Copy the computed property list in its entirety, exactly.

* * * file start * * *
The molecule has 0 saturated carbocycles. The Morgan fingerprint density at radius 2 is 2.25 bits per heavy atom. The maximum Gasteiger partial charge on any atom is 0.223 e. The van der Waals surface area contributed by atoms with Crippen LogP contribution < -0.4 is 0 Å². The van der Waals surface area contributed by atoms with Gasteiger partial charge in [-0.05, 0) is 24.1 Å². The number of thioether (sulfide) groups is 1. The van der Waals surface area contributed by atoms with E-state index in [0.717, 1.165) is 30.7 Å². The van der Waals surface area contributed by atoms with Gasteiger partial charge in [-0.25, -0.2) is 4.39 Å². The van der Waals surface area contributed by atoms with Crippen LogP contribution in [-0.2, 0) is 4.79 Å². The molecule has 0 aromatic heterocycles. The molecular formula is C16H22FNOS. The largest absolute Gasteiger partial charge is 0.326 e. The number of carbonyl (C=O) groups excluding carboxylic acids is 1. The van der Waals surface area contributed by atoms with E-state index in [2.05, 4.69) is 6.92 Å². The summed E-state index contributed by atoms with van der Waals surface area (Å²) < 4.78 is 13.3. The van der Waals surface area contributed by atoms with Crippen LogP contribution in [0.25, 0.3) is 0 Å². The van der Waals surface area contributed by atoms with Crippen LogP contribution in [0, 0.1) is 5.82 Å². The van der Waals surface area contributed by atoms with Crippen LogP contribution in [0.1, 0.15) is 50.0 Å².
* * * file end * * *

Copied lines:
The molecule has 0 saturated carbocycles. The Morgan fingerprint density at radius 2 is 2.25 bits per heavy atom. The maximum Gasteiger partial charge on any atom is 0.223 e. The van der Waals surface area contributed by atoms with Crippen LogP contribution < -0.4 is 0 Å². The van der Waals surface area contributed by atoms with Gasteiger partial charge in [-0.05, 0) is 24.1 Å². The number of thioether (sulfide) groups is 1. The van der Waals surface area contributed by atoms with E-state index in [0.717, 1.165) is 30.7 Å². The van der Waals surface area contributed by atoms with Gasteiger partial charge in [-0.25, -0.2) is 4.39 Å². The van der Waals surface area contributed by atoms with Crippen LogP contribution in [-0.2, 0) is 4.79 Å². The molecule has 0 aromatic heterocycles. The molecular formula is C16H22FNOS. The largest absolute Gasteiger partial charge is 0.326 e. The number of carbonyl (C=O) groups excluding carboxylic acids is 1. The van der Waals surface area contributed by atoms with E-state index in [2.05, 4.69) is 6.92 Å². The summed E-state index contributed by atoms with van der Waals surface area (Å²) < 4.78 is 13.3. The van der Waals surface area contributed by atoms with Crippen LogP contribution in [0.25, 0.3) is 0 Å². The van der Waals surface area contributed by atoms with Crippen LogP contribution in [0, 0.1) is 5.82 Å². The van der Waals surface area contributed by atoms with Crippen LogP contribution in [0.1, 0.15) is 50.0 Å².